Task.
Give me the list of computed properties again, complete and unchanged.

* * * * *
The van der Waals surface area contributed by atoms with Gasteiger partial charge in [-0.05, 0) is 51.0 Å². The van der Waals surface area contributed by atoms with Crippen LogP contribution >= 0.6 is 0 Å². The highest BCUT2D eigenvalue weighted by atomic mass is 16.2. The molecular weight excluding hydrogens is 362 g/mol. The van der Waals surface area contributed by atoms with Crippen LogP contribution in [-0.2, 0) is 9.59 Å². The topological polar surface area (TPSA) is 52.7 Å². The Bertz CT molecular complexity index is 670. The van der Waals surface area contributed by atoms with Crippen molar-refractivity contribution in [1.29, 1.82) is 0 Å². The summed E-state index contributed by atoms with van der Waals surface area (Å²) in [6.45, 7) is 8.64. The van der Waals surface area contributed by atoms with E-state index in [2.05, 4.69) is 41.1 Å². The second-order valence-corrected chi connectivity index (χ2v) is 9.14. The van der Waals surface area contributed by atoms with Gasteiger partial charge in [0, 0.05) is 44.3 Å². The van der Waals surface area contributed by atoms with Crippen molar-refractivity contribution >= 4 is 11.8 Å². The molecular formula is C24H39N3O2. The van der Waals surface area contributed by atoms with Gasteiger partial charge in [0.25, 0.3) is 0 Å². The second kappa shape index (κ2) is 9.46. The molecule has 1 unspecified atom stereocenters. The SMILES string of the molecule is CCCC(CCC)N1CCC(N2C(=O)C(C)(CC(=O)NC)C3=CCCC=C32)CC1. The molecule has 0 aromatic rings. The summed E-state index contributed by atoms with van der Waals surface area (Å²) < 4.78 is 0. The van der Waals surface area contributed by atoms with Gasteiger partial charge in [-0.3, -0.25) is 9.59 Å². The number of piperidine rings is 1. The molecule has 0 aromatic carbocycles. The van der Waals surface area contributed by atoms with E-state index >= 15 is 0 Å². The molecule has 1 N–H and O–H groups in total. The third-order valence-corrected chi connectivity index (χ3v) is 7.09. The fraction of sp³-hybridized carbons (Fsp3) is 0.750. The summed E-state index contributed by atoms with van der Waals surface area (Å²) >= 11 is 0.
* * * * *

The van der Waals surface area contributed by atoms with Gasteiger partial charge in [-0.05, 0) is 51.0 Å². The van der Waals surface area contributed by atoms with Crippen LogP contribution >= 0.6 is 0 Å². The highest BCUT2D eigenvalue weighted by atomic mass is 16.2. The molecular weight excluding hydrogens is 362 g/mol. The van der Waals surface area contributed by atoms with Crippen LogP contribution in [-0.2, 0) is 9.59 Å². The topological polar surface area (TPSA) is 52.7 Å². The Bertz CT molecular complexity index is 670. The van der Waals surface area contributed by atoms with Crippen molar-refractivity contribution in [1.29, 1.82) is 0 Å². The summed E-state index contributed by atoms with van der Waals surface area (Å²) in [6.45, 7) is 8.64. The van der Waals surface area contributed by atoms with E-state index in [2.05, 4.69) is 41.1 Å². The second-order valence-corrected chi connectivity index (χ2v) is 9.14. The van der Waals surface area contributed by atoms with Gasteiger partial charge in [0, 0.05) is 44.3 Å². The van der Waals surface area contributed by atoms with Crippen molar-refractivity contribution >= 4 is 11.8 Å². The molecular formula is C24H39N3O2. The van der Waals surface area contributed by atoms with Gasteiger partial charge in [0.25, 0.3) is 0 Å². The second kappa shape index (κ2) is 9.46. The molecule has 1 unspecified atom stereocenters. The SMILES string of the molecule is CCCC(CCC)N1CCC(N2C(=O)C(C)(CC(=O)NC)C3=CCCC=C32)CC1. The molecule has 0 aromatic rings. The summed E-state index contributed by atoms with van der Waals surface area (Å²) < 4.78 is 0. The van der Waals surface area contributed by atoms with Gasteiger partial charge in [-0.3, -0.25) is 9.59 Å². The number of piperidine rings is 1. The molecule has 0 aromatic carbocycles. The van der Waals surface area contributed by atoms with E-state index >= 15 is 0 Å². The molecule has 1 N–H and O–H groups in total. The third-order valence-corrected chi connectivity index (χ3v) is 7.09. The fraction of sp³-hybridized carbons (Fsp3) is 0.750. The summed E-state index contributed by atoms with van der Waals surface area (Å²) >= 11 is 0.